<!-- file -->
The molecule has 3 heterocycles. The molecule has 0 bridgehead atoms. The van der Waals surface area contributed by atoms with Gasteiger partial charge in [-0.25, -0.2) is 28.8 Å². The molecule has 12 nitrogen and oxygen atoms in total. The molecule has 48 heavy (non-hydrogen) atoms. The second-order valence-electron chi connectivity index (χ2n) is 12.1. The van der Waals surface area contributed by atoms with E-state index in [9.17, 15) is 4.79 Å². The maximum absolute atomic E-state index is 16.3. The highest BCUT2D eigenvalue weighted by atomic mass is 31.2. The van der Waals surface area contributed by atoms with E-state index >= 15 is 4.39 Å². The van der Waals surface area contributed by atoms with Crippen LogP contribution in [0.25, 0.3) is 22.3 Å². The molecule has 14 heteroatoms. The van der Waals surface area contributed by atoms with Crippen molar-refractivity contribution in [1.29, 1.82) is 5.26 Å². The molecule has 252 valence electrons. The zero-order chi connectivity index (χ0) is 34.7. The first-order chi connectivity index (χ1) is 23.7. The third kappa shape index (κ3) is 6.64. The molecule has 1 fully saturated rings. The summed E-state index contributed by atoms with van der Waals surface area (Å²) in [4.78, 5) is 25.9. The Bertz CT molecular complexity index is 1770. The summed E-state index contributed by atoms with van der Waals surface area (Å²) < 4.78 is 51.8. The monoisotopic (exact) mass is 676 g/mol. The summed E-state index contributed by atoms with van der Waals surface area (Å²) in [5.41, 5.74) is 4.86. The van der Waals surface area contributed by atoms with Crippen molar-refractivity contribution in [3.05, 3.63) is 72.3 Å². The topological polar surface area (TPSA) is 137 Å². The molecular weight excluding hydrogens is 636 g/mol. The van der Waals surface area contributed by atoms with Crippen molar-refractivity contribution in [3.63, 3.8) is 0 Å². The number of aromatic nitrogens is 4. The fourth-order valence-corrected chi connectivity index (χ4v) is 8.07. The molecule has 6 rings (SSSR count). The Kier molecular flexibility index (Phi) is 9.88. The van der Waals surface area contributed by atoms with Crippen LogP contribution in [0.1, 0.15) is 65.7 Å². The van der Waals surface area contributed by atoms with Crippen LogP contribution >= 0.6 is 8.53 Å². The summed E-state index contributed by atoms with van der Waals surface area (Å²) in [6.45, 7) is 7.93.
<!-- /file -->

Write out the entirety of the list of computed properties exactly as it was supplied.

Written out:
The molecule has 3 heterocycles. The molecule has 0 bridgehead atoms. The van der Waals surface area contributed by atoms with Gasteiger partial charge in [-0.25, -0.2) is 28.8 Å². The molecule has 12 nitrogen and oxygen atoms in total. The molecule has 48 heavy (non-hydrogen) atoms. The second-order valence-electron chi connectivity index (χ2n) is 12.1. The van der Waals surface area contributed by atoms with E-state index in [9.17, 15) is 4.79 Å². The maximum absolute atomic E-state index is 16.3. The highest BCUT2D eigenvalue weighted by atomic mass is 31.2. The van der Waals surface area contributed by atoms with E-state index >= 15 is 4.39 Å². The van der Waals surface area contributed by atoms with Crippen LogP contribution in [0.25, 0.3) is 22.3 Å². The molecule has 14 heteroatoms. The van der Waals surface area contributed by atoms with Crippen molar-refractivity contribution in [1.29, 1.82) is 5.26 Å². The molecule has 252 valence electrons. The zero-order chi connectivity index (χ0) is 34.7. The first-order chi connectivity index (χ1) is 23.7. The third kappa shape index (κ3) is 6.64. The molecule has 1 fully saturated rings. The summed E-state index contributed by atoms with van der Waals surface area (Å²) in [4.78, 5) is 25.9. The Bertz CT molecular complexity index is 1770. The summed E-state index contributed by atoms with van der Waals surface area (Å²) < 4.78 is 51.8. The monoisotopic (exact) mass is 676 g/mol. The summed E-state index contributed by atoms with van der Waals surface area (Å²) in [5.41, 5.74) is 4.86. The van der Waals surface area contributed by atoms with Crippen molar-refractivity contribution in [3.05, 3.63) is 72.3 Å². The topological polar surface area (TPSA) is 137 Å². The molecular weight excluding hydrogens is 636 g/mol. The van der Waals surface area contributed by atoms with Crippen molar-refractivity contribution in [3.63, 3.8) is 0 Å². The number of aromatic nitrogens is 4. The fourth-order valence-corrected chi connectivity index (χ4v) is 8.07. The molecule has 6 rings (SSSR count). The Kier molecular flexibility index (Phi) is 9.88. The van der Waals surface area contributed by atoms with Crippen LogP contribution in [0.1, 0.15) is 65.7 Å². The van der Waals surface area contributed by atoms with Crippen LogP contribution >= 0.6 is 8.53 Å². The summed E-state index contributed by atoms with van der Waals surface area (Å²) in [6.45, 7) is 7.93.